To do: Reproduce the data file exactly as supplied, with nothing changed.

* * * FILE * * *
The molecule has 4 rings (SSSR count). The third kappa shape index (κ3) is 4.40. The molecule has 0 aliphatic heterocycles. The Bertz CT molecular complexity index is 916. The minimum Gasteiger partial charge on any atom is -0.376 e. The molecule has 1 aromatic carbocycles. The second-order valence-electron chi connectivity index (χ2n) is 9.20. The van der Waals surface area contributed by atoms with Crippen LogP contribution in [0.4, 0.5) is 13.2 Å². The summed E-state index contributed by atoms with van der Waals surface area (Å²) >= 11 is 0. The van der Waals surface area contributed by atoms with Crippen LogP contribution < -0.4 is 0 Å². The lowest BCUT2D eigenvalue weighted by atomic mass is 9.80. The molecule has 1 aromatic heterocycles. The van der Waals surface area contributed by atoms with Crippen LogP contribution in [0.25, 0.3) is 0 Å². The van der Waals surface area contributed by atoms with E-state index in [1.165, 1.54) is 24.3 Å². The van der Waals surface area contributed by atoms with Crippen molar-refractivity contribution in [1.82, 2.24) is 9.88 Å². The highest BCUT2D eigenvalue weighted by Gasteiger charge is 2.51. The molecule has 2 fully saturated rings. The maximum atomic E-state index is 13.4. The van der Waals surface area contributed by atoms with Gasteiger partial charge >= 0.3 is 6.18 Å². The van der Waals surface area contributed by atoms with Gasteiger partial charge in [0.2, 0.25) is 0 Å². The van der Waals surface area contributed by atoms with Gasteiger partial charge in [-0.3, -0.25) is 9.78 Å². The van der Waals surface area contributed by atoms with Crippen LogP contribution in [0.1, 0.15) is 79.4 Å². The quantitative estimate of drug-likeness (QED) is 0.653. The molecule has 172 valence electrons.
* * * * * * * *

The molecule has 4 rings (SSSR count). The third kappa shape index (κ3) is 4.40. The molecule has 0 aliphatic heterocycles. The Bertz CT molecular complexity index is 916. The minimum Gasteiger partial charge on any atom is -0.376 e. The molecule has 1 aromatic carbocycles. The second-order valence-electron chi connectivity index (χ2n) is 9.20. The van der Waals surface area contributed by atoms with Crippen LogP contribution in [0.4, 0.5) is 13.2 Å². The summed E-state index contributed by atoms with van der Waals surface area (Å²) >= 11 is 0. The van der Waals surface area contributed by atoms with Crippen LogP contribution < -0.4 is 0 Å². The lowest BCUT2D eigenvalue weighted by atomic mass is 9.80. The molecule has 1 aromatic heterocycles. The van der Waals surface area contributed by atoms with Crippen LogP contribution in [0.25, 0.3) is 0 Å². The van der Waals surface area contributed by atoms with E-state index in [1.165, 1.54) is 24.3 Å². The van der Waals surface area contributed by atoms with Crippen molar-refractivity contribution in [1.82, 2.24) is 9.88 Å². The highest BCUT2D eigenvalue weighted by Gasteiger charge is 2.51. The molecule has 2 fully saturated rings. The maximum atomic E-state index is 13.4. The van der Waals surface area contributed by atoms with Gasteiger partial charge >= 0.3 is 6.18 Å². The van der Waals surface area contributed by atoms with Gasteiger partial charge in [0.2, 0.25) is 0 Å². The van der Waals surface area contributed by atoms with Gasteiger partial charge in [-0.3, -0.25) is 9.78 Å². The van der Waals surface area contributed by atoms with Crippen LogP contribution in [0.1, 0.15) is 79.4 Å². The quantitative estimate of drug-likeness (QED) is 0.653. The molecule has 172 valence electrons.